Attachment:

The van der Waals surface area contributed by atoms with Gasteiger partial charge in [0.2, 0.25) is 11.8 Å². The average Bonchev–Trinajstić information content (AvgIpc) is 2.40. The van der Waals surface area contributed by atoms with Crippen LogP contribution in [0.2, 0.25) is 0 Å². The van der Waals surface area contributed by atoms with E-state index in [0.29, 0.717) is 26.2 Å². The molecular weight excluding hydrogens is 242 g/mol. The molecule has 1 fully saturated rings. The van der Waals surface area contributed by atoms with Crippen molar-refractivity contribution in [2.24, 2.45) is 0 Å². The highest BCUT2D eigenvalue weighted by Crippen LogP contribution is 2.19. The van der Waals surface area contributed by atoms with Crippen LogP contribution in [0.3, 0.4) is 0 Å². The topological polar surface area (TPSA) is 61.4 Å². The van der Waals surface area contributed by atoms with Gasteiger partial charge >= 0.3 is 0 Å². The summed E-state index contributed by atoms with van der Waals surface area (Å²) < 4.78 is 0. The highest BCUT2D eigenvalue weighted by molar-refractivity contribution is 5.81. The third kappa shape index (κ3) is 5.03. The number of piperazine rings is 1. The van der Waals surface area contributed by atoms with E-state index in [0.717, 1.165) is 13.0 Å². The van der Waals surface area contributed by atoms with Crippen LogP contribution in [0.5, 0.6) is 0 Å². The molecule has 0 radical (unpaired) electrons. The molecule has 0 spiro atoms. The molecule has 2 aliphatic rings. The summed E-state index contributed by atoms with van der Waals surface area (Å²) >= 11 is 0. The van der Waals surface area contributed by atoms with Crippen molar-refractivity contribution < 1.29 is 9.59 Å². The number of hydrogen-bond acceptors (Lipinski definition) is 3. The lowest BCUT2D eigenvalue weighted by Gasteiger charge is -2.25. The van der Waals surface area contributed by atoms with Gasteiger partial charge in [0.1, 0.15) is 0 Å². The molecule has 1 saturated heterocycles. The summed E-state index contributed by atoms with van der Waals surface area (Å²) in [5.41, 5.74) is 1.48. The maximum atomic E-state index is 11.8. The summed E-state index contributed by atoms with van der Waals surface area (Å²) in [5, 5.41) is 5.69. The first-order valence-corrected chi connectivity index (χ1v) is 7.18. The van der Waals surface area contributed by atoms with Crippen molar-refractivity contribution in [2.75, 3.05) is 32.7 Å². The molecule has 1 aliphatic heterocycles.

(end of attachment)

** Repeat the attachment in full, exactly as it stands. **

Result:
The van der Waals surface area contributed by atoms with Gasteiger partial charge in [0.2, 0.25) is 11.8 Å². The average Bonchev–Trinajstić information content (AvgIpc) is 2.40. The van der Waals surface area contributed by atoms with Crippen LogP contribution in [0.2, 0.25) is 0 Å². The van der Waals surface area contributed by atoms with E-state index in [0.29, 0.717) is 26.2 Å². The molecular weight excluding hydrogens is 242 g/mol. The molecule has 1 fully saturated rings. The van der Waals surface area contributed by atoms with Crippen molar-refractivity contribution in [2.24, 2.45) is 0 Å². The highest BCUT2D eigenvalue weighted by Crippen LogP contribution is 2.19. The van der Waals surface area contributed by atoms with Crippen LogP contribution in [0.3, 0.4) is 0 Å². The topological polar surface area (TPSA) is 61.4 Å². The van der Waals surface area contributed by atoms with Gasteiger partial charge >= 0.3 is 0 Å². The summed E-state index contributed by atoms with van der Waals surface area (Å²) < 4.78 is 0. The highest BCUT2D eigenvalue weighted by molar-refractivity contribution is 5.81. The third kappa shape index (κ3) is 5.03. The number of piperazine rings is 1. The van der Waals surface area contributed by atoms with E-state index in [0.717, 1.165) is 13.0 Å². The van der Waals surface area contributed by atoms with Crippen LogP contribution in [0.5, 0.6) is 0 Å². The molecule has 0 radical (unpaired) electrons. The molecule has 0 spiro atoms. The molecule has 2 aliphatic rings. The summed E-state index contributed by atoms with van der Waals surface area (Å²) >= 11 is 0. The van der Waals surface area contributed by atoms with Crippen molar-refractivity contribution < 1.29 is 9.59 Å². The number of hydrogen-bond acceptors (Lipinski definition) is 3. The lowest BCUT2D eigenvalue weighted by Gasteiger charge is -2.25. The van der Waals surface area contributed by atoms with Gasteiger partial charge in [0.1, 0.15) is 0 Å². The molecule has 1 saturated heterocycles. The summed E-state index contributed by atoms with van der Waals surface area (Å²) in [5.41, 5.74) is 1.48. The maximum atomic E-state index is 11.8. The summed E-state index contributed by atoms with van der Waals surface area (Å²) in [5, 5.41) is 5.69. The first-order valence-corrected chi connectivity index (χ1v) is 7.18. The van der Waals surface area contributed by atoms with Crippen molar-refractivity contribution in [2.75, 3.05) is 32.7 Å². The molecule has 1 aliphatic heterocycles.